If you are a pro user, NEVER buy hardware - or software - today in anticipation of functionality to be added tomorrow. And this is even with functionality that a major entity like Apple says is "coming soon." But in this case, Apple hasn't promised these features - Intel compatibility to run x86 VMs at near native speed - soon or even ever. The reason is that your job is, well just that. If he could find equivalent paying work using and promoting Apple hardware I am certain that he would take it. But since that isn't his job then he needs hardware that allows him to do it, whether Apple makes it or not.

    Good grief, it isn't that big a deal. He can still buy HomePod Minis, AirPods, Apple TVs, Apple Watches, iPhones, iPads and an M1 MacBook Air for personal use. But for his job he needs capable hardware. Now were this 2019 or even 2020 you would be able to honestly tell him "just get an Intel-based MacBook Pro, iMac or Mac Mini." But now you really can't. No Mac has anything newer than a 10th gen Intel CPU. Some of them even have 9th gen. But Windows and Linux machines with 11th gen Intel inside have better CPU performance and MUCH better GPU performance. Not only that but 12th gen Intel machines launch later this year, as do next-gen AMD machines. Those are all going to have 30%-50% better performance than any Intel Mac.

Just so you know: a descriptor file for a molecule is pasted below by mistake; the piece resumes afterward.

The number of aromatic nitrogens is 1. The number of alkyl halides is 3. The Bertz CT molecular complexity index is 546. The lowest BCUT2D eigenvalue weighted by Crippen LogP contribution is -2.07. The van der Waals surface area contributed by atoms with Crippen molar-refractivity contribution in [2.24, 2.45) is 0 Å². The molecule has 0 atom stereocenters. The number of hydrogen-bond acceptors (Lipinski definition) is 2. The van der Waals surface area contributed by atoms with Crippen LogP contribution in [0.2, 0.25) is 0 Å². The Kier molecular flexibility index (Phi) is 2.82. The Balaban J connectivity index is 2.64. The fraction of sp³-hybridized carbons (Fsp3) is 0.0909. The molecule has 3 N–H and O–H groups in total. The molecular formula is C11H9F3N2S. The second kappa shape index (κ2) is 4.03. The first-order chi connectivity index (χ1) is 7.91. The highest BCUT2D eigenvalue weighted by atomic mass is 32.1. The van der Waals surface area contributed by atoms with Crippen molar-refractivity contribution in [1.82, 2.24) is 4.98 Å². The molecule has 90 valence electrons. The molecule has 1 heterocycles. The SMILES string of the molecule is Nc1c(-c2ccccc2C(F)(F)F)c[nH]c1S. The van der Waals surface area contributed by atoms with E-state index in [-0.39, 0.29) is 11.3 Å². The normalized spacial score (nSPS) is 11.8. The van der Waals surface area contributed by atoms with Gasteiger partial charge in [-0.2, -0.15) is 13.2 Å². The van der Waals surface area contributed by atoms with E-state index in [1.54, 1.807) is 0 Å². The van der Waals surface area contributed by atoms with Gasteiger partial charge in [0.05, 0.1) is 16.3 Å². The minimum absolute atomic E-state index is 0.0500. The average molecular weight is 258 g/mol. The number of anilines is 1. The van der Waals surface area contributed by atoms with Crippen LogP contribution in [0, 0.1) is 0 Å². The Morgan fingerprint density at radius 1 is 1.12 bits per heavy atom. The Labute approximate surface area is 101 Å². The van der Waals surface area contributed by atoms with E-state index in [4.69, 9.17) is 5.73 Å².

Of course the M1X and M2 Macs are going to blast away anything that x86 will be capable of for some time beyond a top end Xeon or Threadripper CPU meant for servers. But that won't mean anything if those Macs can't run the software that you need for your job. He should wait until it can before he buys it no matter how fast it runs. I am someone who had the same experience. I badly wanted the Mac Mini, but my job required a machine with A. VMWare and B. 32 GB of RAM so that I could run at least 3 VMs simultaneously. So, I had to get an HP desktop - with the same hexacore Intel i5 that is in the Mac Mini - and a pair of RAM sticks. (The combined cost was what I would have paid for the $699 M1 Mac Mini with 8 GB RAM and less than the Intel Mac Mini. Yes, the Apple tax is real.) Later I needed another PC ... but needed to be able to virtualize Windows Server. So I got an 16 GB Intel NUC (again for significantly less than a Mac Mini). I may FINALLY be able to get an M1 Mac Mini later this year if the old Intel Mac Mini that I am currently using as an HTPC kicks the bucket, but that would be a personal device, not a work one.